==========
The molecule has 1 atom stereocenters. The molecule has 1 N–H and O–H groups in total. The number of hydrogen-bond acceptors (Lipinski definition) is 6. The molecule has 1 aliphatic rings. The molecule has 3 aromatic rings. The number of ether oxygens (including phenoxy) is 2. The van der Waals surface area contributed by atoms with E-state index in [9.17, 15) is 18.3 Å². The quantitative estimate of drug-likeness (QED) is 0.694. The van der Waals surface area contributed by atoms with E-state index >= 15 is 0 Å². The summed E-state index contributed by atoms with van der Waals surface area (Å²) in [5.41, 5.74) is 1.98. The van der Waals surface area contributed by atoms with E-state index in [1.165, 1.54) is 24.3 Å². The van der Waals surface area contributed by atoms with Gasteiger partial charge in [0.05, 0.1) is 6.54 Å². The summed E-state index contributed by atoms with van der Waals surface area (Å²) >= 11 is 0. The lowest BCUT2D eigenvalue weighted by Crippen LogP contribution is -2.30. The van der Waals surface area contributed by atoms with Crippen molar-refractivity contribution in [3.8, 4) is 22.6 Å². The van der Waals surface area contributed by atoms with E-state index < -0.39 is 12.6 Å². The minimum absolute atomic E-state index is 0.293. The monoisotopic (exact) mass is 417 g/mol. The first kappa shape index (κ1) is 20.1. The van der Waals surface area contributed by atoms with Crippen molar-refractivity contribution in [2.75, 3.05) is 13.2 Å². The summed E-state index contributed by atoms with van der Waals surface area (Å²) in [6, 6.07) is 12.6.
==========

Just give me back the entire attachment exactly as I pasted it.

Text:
The molecule has 1 atom stereocenters. The molecule has 1 N–H and O–H groups in total. The number of hydrogen-bond acceptors (Lipinski definition) is 6. The molecule has 1 aliphatic rings. The molecule has 3 aromatic rings. The number of ether oxygens (including phenoxy) is 2. The van der Waals surface area contributed by atoms with E-state index in [9.17, 15) is 18.3 Å². The quantitative estimate of drug-likeness (QED) is 0.694. The van der Waals surface area contributed by atoms with E-state index >= 15 is 0 Å². The summed E-state index contributed by atoms with van der Waals surface area (Å²) in [5.41, 5.74) is 1.98. The van der Waals surface area contributed by atoms with E-state index in [1.165, 1.54) is 24.3 Å². The van der Waals surface area contributed by atoms with Gasteiger partial charge in [0.05, 0.1) is 6.54 Å². The summed E-state index contributed by atoms with van der Waals surface area (Å²) >= 11 is 0. The lowest BCUT2D eigenvalue weighted by Crippen LogP contribution is -2.30. The van der Waals surface area contributed by atoms with Crippen molar-refractivity contribution in [3.8, 4) is 22.6 Å². The van der Waals surface area contributed by atoms with E-state index < -0.39 is 12.6 Å². The minimum absolute atomic E-state index is 0.293. The monoisotopic (exact) mass is 417 g/mol. The first kappa shape index (κ1) is 20.1. The van der Waals surface area contributed by atoms with Crippen molar-refractivity contribution in [2.75, 3.05) is 13.2 Å². The summed E-state index contributed by atoms with van der Waals surface area (Å²) in [6, 6.07) is 12.6.